First of all let me say that there is no shame in going on meds if you need to, ok? Let your doctor be the one to decide how and when. The only thing that can be a problem is if you spend a lot of time trying to get numbers in line with 'natural' cures like cinnamon or bitter melon when you could do it overnight with oral meds. Whenever you are at 150 or above two hours after a meal you are doing permanent damage to your eyes, kidneys and blood vessels. So however you need to get the numbers down, do whatever it takes.
To answer your other questions, yes, you can level out and bring your numbers down with weight loss and exercise as well as diet but diabetes is sneaky. One of our members, Warren, was a regular guy without a speck of fat on him... exercised regularly and took good care of himself. He had no history of diabetes or any major health problems. He was blindsided by Type2 diabetes and very quickly progressed from oral meds to insulin. So before you get concerned about the taking of meds or not, you need to know you are a T2 diabetic for life. We can all be controlled diabetics with exercise, food plans, and oral meds or insulin. Or we can be an uncontrolled diabetics and eat whatever we want, drink alcohol, not exercise, smoke and generally ignore all common sense. The overall length of our lives will be about the same, give or take ten years or so... But the quality of life is where the difference is.
My father-in-law ignored his diagnosis for years and ignored his food plan. He was finally was put on insulin. He shortly thereafter went blind, got neuropathy in his feet and had two heart surgeries. He was miserable and suffered a heart attack and died. If nothing else he did me the service of showing me what not to do.
As far as testing goes the best times to test are very first thing in the morning before any food or coffee, before lunch or before dinner and before bed. Probably the wisest thing you can do for yourself at this time is to start a little notebook with a journal of foods eaten, amounts, sugar readings two hours afterward and how much exercise you got. By doing this early on I learned that white rice, corn meal, pasta and potatoes are pretty much the same for me as eating candy. My body reacts to them by spiking my sugars very quickly. Brown rice, bulgar wheat with oil (tabouli) instead of pasta and small servings of potatoes are my way of dealing with this. I can eat corn on the cob but cornbread and corn flakes are out for me.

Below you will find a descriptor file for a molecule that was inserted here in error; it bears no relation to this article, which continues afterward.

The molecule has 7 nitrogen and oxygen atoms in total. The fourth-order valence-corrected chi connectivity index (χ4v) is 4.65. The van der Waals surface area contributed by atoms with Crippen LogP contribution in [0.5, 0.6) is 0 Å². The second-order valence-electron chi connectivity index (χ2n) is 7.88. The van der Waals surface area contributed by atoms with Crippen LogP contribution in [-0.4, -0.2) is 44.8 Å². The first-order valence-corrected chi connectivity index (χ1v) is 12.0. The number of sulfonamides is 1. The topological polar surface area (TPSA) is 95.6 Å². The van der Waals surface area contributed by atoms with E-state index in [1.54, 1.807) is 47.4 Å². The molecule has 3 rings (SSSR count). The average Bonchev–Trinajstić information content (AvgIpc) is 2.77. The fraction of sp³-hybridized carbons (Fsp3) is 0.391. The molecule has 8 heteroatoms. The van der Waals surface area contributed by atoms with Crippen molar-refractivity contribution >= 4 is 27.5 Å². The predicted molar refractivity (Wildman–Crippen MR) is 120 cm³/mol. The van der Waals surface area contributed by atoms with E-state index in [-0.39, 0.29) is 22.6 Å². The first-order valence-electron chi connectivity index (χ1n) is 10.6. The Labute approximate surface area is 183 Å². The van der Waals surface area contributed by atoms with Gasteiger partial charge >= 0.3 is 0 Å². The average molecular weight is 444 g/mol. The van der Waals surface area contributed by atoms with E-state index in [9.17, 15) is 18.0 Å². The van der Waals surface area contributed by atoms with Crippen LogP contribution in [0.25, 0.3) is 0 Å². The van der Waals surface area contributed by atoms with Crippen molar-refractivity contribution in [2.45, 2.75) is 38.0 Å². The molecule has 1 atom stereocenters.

Everybody's metabolism is different and we each have different speeds of digestion as well. The secret to keeping sugars level and healthy is to eat lots of veggies, less starches, and very little refined grain products. Processed cereals, white rice and pasta have already broken down or removed the cell walls and hulls of the grain so the starch is exposed and readily absorbed in our intestines very quickly. Simple grains like old fashioned oatmeal, barley, brown rice and bulgar wheat berries are in a basic state, very un-processed. It takes a long time for our bodies to mechanically break down these forms of grain so the release of the carbs they contain takes much longer leading to a time release of sugar/carb into the blood stream. This helps prevent spikes. The addition of fats as well as protein with these foods slows down absorption as well and is better for us.
I've probably overwhelmed you with all this so I'll stop now. Just know that you are on the right track and you can do this. You have a good attitude and an excellent doctor who pays attention to your labs. Hang in there girlfriend and we will be here for you.
"People are like stained glass windows: They sparkle and shine when the sun's out, but when the darkness sets in, their true beauty is revealed only if there is light within."
- Elizabeth Kubler-Ross